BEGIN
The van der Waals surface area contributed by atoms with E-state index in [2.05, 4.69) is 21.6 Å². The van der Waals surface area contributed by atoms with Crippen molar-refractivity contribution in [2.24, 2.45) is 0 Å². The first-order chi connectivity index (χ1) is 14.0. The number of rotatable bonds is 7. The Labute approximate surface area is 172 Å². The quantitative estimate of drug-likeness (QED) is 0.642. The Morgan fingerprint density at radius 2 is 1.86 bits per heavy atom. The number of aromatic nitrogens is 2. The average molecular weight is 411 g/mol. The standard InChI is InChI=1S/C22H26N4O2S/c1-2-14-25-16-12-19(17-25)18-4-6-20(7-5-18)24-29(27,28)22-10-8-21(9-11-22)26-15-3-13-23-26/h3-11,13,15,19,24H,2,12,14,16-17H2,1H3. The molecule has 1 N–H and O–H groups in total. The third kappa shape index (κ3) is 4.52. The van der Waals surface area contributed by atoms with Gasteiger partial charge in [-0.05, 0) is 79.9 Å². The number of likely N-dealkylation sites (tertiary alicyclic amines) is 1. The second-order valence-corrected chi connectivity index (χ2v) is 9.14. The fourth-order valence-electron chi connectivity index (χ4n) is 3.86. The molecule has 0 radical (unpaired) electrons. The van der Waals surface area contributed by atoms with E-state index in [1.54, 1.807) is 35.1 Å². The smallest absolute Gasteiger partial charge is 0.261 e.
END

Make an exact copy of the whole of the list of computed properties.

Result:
The van der Waals surface area contributed by atoms with E-state index in [2.05, 4.69) is 21.6 Å². The van der Waals surface area contributed by atoms with Crippen molar-refractivity contribution in [2.24, 2.45) is 0 Å². The first-order chi connectivity index (χ1) is 14.0. The number of rotatable bonds is 7. The Labute approximate surface area is 172 Å². The quantitative estimate of drug-likeness (QED) is 0.642. The Morgan fingerprint density at radius 2 is 1.86 bits per heavy atom. The number of aromatic nitrogens is 2. The average molecular weight is 411 g/mol. The standard InChI is InChI=1S/C22H26N4O2S/c1-2-14-25-16-12-19(17-25)18-4-6-20(7-5-18)24-29(27,28)22-10-8-21(9-11-22)26-15-3-13-23-26/h3-11,13,15,19,24H,2,12,14,16-17H2,1H3. The molecule has 1 N–H and O–H groups in total. The third kappa shape index (κ3) is 4.52. The van der Waals surface area contributed by atoms with Gasteiger partial charge in [-0.05, 0) is 79.9 Å². The number of likely N-dealkylation sites (tertiary alicyclic amines) is 1. The second-order valence-corrected chi connectivity index (χ2v) is 9.14. The fourth-order valence-electron chi connectivity index (χ4n) is 3.86. The molecule has 0 radical (unpaired) electrons. The van der Waals surface area contributed by atoms with E-state index in [1.54, 1.807) is 35.1 Å². The smallest absolute Gasteiger partial charge is 0.261 e.